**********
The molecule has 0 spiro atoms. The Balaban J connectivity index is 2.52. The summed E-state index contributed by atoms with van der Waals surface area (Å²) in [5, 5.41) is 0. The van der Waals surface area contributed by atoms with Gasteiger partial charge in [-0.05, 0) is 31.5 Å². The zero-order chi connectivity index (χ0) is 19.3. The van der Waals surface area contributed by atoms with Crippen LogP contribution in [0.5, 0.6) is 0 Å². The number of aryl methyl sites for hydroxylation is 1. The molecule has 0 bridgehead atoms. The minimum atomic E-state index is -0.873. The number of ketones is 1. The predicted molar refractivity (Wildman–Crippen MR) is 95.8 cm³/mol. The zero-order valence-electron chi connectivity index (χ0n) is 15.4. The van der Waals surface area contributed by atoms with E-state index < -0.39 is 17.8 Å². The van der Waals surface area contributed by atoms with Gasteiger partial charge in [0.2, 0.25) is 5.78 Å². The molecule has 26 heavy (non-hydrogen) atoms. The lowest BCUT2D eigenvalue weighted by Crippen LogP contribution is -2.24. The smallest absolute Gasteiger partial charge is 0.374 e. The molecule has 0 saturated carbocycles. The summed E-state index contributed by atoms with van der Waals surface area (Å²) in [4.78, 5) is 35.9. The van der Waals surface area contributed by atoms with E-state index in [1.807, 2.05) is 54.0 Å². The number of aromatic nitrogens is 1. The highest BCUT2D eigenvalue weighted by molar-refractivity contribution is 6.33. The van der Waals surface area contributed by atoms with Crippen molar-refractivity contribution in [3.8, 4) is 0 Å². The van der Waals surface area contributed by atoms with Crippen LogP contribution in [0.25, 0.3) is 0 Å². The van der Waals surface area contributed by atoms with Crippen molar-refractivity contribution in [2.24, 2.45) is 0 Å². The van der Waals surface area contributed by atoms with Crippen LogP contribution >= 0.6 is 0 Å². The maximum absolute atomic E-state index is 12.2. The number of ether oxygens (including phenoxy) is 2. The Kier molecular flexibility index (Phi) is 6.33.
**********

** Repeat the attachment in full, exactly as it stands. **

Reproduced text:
The molecule has 0 spiro atoms. The Balaban J connectivity index is 2.52. The summed E-state index contributed by atoms with van der Waals surface area (Å²) in [5, 5.41) is 0. The van der Waals surface area contributed by atoms with Gasteiger partial charge in [-0.05, 0) is 31.5 Å². The zero-order chi connectivity index (χ0) is 19.3. The van der Waals surface area contributed by atoms with Crippen LogP contribution in [0.5, 0.6) is 0 Å². The number of aryl methyl sites for hydroxylation is 1. The molecule has 0 bridgehead atoms. The minimum atomic E-state index is -0.873. The number of ketones is 1. The predicted molar refractivity (Wildman–Crippen MR) is 95.8 cm³/mol. The zero-order valence-electron chi connectivity index (χ0n) is 15.4. The van der Waals surface area contributed by atoms with E-state index < -0.39 is 17.8 Å². The van der Waals surface area contributed by atoms with Gasteiger partial charge in [0.2, 0.25) is 5.78 Å². The molecule has 26 heavy (non-hydrogen) atoms. The lowest BCUT2D eigenvalue weighted by Crippen LogP contribution is -2.24. The smallest absolute Gasteiger partial charge is 0.374 e. The molecule has 0 saturated carbocycles. The summed E-state index contributed by atoms with van der Waals surface area (Å²) in [4.78, 5) is 35.9. The van der Waals surface area contributed by atoms with E-state index in [1.807, 2.05) is 54.0 Å². The number of aromatic nitrogens is 1. The highest BCUT2D eigenvalue weighted by molar-refractivity contribution is 6.33. The van der Waals surface area contributed by atoms with Crippen molar-refractivity contribution in [3.8, 4) is 0 Å². The van der Waals surface area contributed by atoms with Crippen LogP contribution in [0.25, 0.3) is 0 Å². The van der Waals surface area contributed by atoms with Crippen molar-refractivity contribution in [2.24, 2.45) is 0 Å². The van der Waals surface area contributed by atoms with Crippen LogP contribution >= 0.6 is 0 Å². The maximum absolute atomic E-state index is 12.2. The number of ether oxygens (including phenoxy) is 2. The Kier molecular flexibility index (Phi) is 6.33.